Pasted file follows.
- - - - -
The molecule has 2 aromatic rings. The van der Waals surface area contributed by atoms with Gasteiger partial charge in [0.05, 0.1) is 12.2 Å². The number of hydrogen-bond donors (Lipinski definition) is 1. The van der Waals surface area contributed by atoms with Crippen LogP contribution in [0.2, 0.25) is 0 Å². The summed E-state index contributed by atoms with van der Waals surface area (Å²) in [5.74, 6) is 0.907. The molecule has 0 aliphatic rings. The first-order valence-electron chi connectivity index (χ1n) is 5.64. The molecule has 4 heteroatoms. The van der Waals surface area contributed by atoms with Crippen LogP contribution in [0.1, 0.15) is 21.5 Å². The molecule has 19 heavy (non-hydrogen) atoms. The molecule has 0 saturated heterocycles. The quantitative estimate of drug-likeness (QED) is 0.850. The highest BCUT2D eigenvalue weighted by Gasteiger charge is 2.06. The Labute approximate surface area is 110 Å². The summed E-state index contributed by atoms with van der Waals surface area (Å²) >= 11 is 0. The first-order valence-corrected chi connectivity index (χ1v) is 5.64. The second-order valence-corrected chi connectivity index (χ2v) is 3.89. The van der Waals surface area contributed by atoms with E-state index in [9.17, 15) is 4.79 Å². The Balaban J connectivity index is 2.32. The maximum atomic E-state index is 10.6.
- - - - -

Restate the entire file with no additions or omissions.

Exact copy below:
The molecule has 2 aromatic rings. The van der Waals surface area contributed by atoms with Gasteiger partial charge in [0.05, 0.1) is 12.2 Å². The number of hydrogen-bond donors (Lipinski definition) is 1. The van der Waals surface area contributed by atoms with Crippen LogP contribution in [0.2, 0.25) is 0 Å². The summed E-state index contributed by atoms with van der Waals surface area (Å²) in [5.74, 6) is 0.907. The molecule has 0 aliphatic rings. The first-order valence-electron chi connectivity index (χ1n) is 5.64. The molecule has 4 heteroatoms. The van der Waals surface area contributed by atoms with Crippen LogP contribution in [0.1, 0.15) is 21.5 Å². The molecule has 19 heavy (non-hydrogen) atoms. The molecule has 0 saturated heterocycles. The quantitative estimate of drug-likeness (QED) is 0.850. The highest BCUT2D eigenvalue weighted by Gasteiger charge is 2.06. The Labute approximate surface area is 110 Å². The summed E-state index contributed by atoms with van der Waals surface area (Å²) >= 11 is 0. The first-order valence-corrected chi connectivity index (χ1v) is 5.64. The second-order valence-corrected chi connectivity index (χ2v) is 3.89. The van der Waals surface area contributed by atoms with E-state index in [9.17, 15) is 4.79 Å². The Balaban J connectivity index is 2.32. The maximum atomic E-state index is 10.6.